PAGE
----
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Annals of Hematology

, Volume 98, Issue 12, pp 2703–2709 | Cite as

Transcriptional alteration of DNA repair genes in Philadelphia chromosome negative myeloproliferative neoplasms

  • Martin KirschnerEmail author
  • Anne Bornemann
  • Claudia Schubert
  • Deniz Gezer
  • Kim Kricheldorf
  • Susanne Isfort
  • Tim H. Brümmendorf
  • Mirle Schemionek
  • Nicolas Chatain
  • Tomasz Skorski
  • Steffen KoschmiederEmail author
Original Article

Abstract

Philadelphia negative (Ph-neg) myeloproliferative neoplasms (MPN) are a heterogenous group of clonal stem cell disorders. Approved treatment options include hydroxyurea, anagrelide, and ruxolitinib, which are not curative. The concept of synthetic lethality may become an additional therapeutic strategy in these diseases. In our study, we show that DNA repair is altered in classical Ph-neg MPN, as analyzed by gene expression analysis of 11 genes involved in the homologous recombination repair pathway (HRR), the non-homologous end-joining pathway (NHEJ), and the single-strand break repair pathway (SSB). Altogether, peripheral blood-derived cells from 57 patients with classical Ph-neg MPN and 13 healthy controls were analyzed. LIG3 as an essential part of the SSB was significantly lower expressed compared to controls in all three entities (essential thrombocythemia (ET), polycythemia vera (PV), and myelofibrosis (MF)). In addition, while genes of other DNA-repair pathways showed—possibly compensatory—increased expression in ET (HRR, NHEJ) and PV (NHEJ), MF samples displayed downregulation of all genes involved in NHEJ. With regard to the JAK2 mutational status (analyzed in ET and MF only), no upregulation of the HRR was detected. Though further studies are needed, based on these findings, we conclude that synthetic lethality may become a promising strategy in treating patients with Ph-neg MPN.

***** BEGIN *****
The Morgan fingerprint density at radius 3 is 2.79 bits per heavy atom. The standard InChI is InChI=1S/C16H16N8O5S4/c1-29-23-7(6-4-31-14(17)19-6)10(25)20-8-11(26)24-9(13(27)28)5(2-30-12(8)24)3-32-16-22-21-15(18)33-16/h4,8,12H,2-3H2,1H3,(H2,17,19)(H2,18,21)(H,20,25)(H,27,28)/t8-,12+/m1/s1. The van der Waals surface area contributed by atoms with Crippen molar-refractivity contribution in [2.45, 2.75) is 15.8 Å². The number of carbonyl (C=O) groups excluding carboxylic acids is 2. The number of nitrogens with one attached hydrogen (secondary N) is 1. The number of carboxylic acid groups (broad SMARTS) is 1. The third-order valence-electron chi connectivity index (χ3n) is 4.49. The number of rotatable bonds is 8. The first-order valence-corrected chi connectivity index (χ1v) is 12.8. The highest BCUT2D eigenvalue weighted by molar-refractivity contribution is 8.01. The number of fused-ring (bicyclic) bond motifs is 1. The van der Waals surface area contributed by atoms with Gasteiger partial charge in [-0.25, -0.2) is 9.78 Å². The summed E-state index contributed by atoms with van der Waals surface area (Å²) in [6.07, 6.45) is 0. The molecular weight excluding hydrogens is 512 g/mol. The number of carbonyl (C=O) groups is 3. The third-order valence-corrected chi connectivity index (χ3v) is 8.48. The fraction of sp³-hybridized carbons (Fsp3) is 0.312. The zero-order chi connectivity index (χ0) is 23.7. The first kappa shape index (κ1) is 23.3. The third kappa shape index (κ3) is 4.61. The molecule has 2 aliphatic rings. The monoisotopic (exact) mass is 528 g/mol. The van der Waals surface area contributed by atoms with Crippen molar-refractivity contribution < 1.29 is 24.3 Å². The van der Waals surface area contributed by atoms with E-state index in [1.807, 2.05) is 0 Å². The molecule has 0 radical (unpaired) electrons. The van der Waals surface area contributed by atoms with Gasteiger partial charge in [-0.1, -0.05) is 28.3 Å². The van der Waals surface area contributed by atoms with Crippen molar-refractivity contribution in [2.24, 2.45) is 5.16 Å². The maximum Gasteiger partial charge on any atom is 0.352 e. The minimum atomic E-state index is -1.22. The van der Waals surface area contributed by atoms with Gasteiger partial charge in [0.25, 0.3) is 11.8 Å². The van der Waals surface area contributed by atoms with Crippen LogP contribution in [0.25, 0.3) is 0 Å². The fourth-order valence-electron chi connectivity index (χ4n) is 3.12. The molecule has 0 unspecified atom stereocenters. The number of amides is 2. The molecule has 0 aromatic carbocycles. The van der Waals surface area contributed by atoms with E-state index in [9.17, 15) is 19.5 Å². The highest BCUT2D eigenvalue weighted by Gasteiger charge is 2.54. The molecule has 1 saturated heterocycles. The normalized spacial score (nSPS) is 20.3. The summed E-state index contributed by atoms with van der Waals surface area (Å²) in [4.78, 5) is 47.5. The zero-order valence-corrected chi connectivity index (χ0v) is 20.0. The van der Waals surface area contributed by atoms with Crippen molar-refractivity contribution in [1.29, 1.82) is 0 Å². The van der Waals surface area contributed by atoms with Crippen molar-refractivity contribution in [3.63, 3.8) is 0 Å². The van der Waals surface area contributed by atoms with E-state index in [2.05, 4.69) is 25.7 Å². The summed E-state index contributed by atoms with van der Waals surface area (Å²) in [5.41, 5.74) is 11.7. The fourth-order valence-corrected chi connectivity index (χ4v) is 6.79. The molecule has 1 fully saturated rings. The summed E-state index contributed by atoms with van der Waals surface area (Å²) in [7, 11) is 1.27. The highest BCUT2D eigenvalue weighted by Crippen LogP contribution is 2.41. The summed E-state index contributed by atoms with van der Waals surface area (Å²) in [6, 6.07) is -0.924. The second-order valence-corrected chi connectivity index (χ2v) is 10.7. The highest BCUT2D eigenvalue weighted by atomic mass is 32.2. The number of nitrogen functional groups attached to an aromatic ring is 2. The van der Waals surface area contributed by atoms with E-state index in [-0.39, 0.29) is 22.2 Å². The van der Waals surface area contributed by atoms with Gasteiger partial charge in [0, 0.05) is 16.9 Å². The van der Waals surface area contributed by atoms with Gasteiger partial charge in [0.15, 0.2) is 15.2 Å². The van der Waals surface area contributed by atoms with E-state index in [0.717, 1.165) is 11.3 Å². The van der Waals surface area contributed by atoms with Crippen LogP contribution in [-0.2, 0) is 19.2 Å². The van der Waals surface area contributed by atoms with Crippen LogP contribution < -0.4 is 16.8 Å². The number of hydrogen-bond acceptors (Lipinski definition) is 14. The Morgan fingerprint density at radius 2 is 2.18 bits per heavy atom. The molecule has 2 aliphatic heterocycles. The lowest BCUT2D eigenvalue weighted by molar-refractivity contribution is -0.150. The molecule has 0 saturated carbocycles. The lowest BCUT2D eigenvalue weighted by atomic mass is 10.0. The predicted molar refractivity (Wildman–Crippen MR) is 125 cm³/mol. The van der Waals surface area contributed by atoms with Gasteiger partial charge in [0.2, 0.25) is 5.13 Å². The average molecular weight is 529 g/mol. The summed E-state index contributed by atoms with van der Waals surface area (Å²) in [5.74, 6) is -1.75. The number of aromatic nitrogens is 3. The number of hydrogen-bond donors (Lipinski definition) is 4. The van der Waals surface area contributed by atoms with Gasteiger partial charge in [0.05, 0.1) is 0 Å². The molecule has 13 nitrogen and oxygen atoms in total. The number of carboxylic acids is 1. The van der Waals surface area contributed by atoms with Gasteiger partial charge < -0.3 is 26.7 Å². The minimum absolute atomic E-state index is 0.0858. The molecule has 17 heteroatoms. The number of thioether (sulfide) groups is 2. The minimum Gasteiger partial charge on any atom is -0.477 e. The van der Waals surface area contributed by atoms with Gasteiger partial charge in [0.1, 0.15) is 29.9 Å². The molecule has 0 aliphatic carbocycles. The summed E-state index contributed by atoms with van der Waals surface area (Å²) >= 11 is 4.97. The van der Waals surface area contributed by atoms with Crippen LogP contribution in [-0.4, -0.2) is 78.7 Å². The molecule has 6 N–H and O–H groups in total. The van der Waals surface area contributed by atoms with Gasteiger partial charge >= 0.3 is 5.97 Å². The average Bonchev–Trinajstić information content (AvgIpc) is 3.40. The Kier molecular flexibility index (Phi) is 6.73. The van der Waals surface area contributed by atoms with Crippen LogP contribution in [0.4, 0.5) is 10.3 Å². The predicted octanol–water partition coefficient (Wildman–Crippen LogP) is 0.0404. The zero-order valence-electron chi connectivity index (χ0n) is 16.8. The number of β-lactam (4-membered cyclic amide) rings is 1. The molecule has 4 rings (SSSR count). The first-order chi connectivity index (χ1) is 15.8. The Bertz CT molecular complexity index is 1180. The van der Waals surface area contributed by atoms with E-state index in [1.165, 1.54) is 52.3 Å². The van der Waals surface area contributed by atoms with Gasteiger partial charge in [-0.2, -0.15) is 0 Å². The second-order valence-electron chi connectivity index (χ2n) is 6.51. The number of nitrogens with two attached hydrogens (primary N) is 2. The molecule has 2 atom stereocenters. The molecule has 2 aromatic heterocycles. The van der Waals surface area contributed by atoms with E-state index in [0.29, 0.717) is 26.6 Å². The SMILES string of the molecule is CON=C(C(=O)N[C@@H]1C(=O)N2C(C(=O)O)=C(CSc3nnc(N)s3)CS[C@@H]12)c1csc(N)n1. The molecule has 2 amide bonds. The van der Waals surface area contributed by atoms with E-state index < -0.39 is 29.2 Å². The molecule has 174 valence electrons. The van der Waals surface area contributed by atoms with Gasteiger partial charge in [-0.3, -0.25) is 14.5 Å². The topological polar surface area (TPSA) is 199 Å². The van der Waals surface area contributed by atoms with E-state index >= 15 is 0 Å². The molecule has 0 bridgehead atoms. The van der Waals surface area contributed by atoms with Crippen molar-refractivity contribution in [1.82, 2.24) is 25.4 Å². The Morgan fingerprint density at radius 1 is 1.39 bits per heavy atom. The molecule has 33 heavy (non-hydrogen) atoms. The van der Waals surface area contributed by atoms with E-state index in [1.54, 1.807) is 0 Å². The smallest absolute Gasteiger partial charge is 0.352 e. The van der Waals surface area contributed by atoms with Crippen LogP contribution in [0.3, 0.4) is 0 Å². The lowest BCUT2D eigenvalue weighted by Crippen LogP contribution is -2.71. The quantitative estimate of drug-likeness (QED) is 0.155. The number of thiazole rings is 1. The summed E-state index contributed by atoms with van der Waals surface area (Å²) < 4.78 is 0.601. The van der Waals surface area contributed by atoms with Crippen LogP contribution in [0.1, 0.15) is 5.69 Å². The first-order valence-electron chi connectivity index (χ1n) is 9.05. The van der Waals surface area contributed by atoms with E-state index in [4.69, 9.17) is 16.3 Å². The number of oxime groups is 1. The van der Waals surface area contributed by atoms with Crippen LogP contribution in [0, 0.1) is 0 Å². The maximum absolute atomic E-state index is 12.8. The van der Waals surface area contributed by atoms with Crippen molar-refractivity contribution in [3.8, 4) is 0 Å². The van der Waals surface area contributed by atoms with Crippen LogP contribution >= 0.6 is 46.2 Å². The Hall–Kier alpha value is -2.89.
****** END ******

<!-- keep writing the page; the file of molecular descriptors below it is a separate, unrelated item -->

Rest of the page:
Keywords

DNA repair Gene expression Myeloproliferative neoplasms 

Notes

Acknowledgments

We thank Kristina Feldberg for the excellent technical assistance.

The data presented in this publication will be part of the doctoral thesis of Anne Bornemann (co-author) which will be published in future.

Authorship

MK: performed parts of the experiments, analyzed and interpreted the data, and wrote the manuscript. AB: performed parts of the experiments, analyzed the data, and revised the manuscript. CS: performed parts of the experiments, analyzed the data, and revised the manuscript. DG: Collected the clinical data and revised the manuscript. KK: Collected the clinical data and revised the manuscript. SI: interpreted the data and revised the manuscript. THB: analyzed and interpreted the data and revised the manuscript. MS: analyzed and interpreted the data and revised the manuscript. NC: analyzed and interpreted the data and revised the manuscript. TS: analyzed and interpreted the data and revised the manuscript. SK: conceived and planned the study design, interpreted the data, and revised the manuscript.

Funding information

Steffen Koschmieder was supported by a grant of the German research Foundation (DFG KO 2155/6-1).

Compliance with ethical standards

Conflict of interest

THB: Consultancy: Novartis, Pfizer, Janssen, Merck; research funding: Novartis, Pfizer. SK: reports funding from Novartis, Bristol-Myers Squibb and Janssen, as well as consultancy, honoraria, and travel support from Novartis, Incyte, Ariad, Bristol-Myers Squibb, AOP, CTI, Pfizer, Celgene, and Shire. The other authors declare that they have no conflict of interest.

Supplementary material

277_2019_3836_MOESM1_ESM.pptx (86 kb)
ESM 1 (PPTX 85 kb)

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Copyright information

© Springer-Verlag GmbH Germany, part of Springer Nature 2019

Authors and Affiliations

  1. 1.Department of Hematology, Oncology, Hemostaseology and Stem Cell Transplantation, Faculty of MedicineRWTH Aachen UniversityAachenGermany
  2. 2.Sol Sherry Thrombosis Research Center and Fels Institute for Cancer Research and Molecular Biology, Lewis Katz School of MedicineTemple UniversityPhiladelphiaUSA

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